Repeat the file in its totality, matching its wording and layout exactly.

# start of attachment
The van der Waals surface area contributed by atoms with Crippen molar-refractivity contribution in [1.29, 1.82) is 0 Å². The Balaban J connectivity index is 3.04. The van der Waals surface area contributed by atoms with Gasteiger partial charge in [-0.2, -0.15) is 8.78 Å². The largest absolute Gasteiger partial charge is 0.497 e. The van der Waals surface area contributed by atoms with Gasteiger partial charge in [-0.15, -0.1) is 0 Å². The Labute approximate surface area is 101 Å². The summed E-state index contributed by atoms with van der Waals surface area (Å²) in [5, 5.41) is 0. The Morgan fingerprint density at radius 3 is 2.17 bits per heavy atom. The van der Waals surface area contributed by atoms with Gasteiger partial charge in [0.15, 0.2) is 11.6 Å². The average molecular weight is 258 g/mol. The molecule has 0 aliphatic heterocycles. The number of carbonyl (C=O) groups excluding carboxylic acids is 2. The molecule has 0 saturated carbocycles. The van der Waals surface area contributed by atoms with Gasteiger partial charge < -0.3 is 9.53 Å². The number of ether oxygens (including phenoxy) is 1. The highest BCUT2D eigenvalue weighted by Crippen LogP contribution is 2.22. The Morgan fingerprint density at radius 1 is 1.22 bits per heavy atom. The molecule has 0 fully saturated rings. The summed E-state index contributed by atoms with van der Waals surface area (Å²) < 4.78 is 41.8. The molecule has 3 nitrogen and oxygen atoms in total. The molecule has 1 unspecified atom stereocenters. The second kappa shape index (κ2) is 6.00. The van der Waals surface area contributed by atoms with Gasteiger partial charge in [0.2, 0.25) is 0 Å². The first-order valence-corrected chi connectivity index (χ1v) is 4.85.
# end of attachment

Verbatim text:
The van der Waals surface area contributed by atoms with Crippen molar-refractivity contribution in [1.29, 1.82) is 0 Å². The Balaban J connectivity index is 3.04. The van der Waals surface area contributed by atoms with Gasteiger partial charge in [-0.2, -0.15) is 8.78 Å². The largest absolute Gasteiger partial charge is 0.497 e. The van der Waals surface area contributed by atoms with Gasteiger partial charge in [-0.15, -0.1) is 0 Å². The Labute approximate surface area is 101 Å². The summed E-state index contributed by atoms with van der Waals surface area (Å²) in [5, 5.41) is 0. The Morgan fingerprint density at radius 3 is 2.17 bits per heavy atom. The van der Waals surface area contributed by atoms with Gasteiger partial charge in [0.15, 0.2) is 11.6 Å². The average molecular weight is 258 g/mol. The molecule has 0 aliphatic heterocycles. The number of carbonyl (C=O) groups excluding carboxylic acids is 2. The molecule has 0 saturated carbocycles. The van der Waals surface area contributed by atoms with Gasteiger partial charge < -0.3 is 9.53 Å². The number of ether oxygens (including phenoxy) is 1. The highest BCUT2D eigenvalue weighted by Crippen LogP contribution is 2.22. The Morgan fingerprint density at radius 1 is 1.22 bits per heavy atom. The molecule has 0 fully saturated rings. The summed E-state index contributed by atoms with van der Waals surface area (Å²) < 4.78 is 41.8. The molecule has 3 nitrogen and oxygen atoms in total. The molecule has 1 unspecified atom stereocenters. The second kappa shape index (κ2) is 6.00. The van der Waals surface area contributed by atoms with Gasteiger partial charge in [0.2, 0.25) is 0 Å². The first-order valence-corrected chi connectivity index (χ1v) is 4.85.